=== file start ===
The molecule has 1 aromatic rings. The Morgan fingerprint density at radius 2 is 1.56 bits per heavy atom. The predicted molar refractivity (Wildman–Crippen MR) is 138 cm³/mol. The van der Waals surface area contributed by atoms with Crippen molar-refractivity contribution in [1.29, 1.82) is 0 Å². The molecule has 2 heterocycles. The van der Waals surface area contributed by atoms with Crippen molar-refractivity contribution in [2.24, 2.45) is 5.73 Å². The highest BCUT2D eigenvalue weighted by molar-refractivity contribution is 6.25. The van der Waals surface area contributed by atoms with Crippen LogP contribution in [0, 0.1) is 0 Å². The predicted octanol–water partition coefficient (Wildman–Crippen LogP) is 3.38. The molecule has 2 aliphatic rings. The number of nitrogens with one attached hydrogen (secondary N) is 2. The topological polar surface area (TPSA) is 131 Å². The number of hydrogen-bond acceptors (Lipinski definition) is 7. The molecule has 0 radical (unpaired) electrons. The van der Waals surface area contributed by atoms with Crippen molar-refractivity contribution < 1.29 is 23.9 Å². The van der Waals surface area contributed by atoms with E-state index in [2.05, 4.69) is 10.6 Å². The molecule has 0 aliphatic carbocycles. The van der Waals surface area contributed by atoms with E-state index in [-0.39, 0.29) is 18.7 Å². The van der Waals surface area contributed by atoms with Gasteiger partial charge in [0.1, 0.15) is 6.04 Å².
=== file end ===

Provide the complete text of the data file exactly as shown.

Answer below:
The molecule has 1 aromatic rings. The Morgan fingerprint density at radius 2 is 1.56 bits per heavy atom. The predicted molar refractivity (Wildman–Crippen MR) is 138 cm³/mol. The van der Waals surface area contributed by atoms with Crippen molar-refractivity contribution in [1.29, 1.82) is 0 Å². The molecule has 2 heterocycles. The van der Waals surface area contributed by atoms with Crippen molar-refractivity contribution in [2.24, 2.45) is 5.73 Å². The highest BCUT2D eigenvalue weighted by molar-refractivity contribution is 6.25. The van der Waals surface area contributed by atoms with Crippen LogP contribution in [0, 0.1) is 0 Å². The predicted octanol–water partition coefficient (Wildman–Crippen LogP) is 3.38. The molecule has 2 aliphatic rings. The number of nitrogens with one attached hydrogen (secondary N) is 2. The topological polar surface area (TPSA) is 131 Å². The number of hydrogen-bond acceptors (Lipinski definition) is 7. The molecule has 0 radical (unpaired) electrons. The van der Waals surface area contributed by atoms with Crippen molar-refractivity contribution < 1.29 is 23.9 Å². The van der Waals surface area contributed by atoms with E-state index in [2.05, 4.69) is 10.6 Å². The molecule has 0 aliphatic carbocycles. The van der Waals surface area contributed by atoms with E-state index in [-0.39, 0.29) is 18.7 Å². The van der Waals surface area contributed by atoms with Gasteiger partial charge in [0.1, 0.15) is 6.04 Å².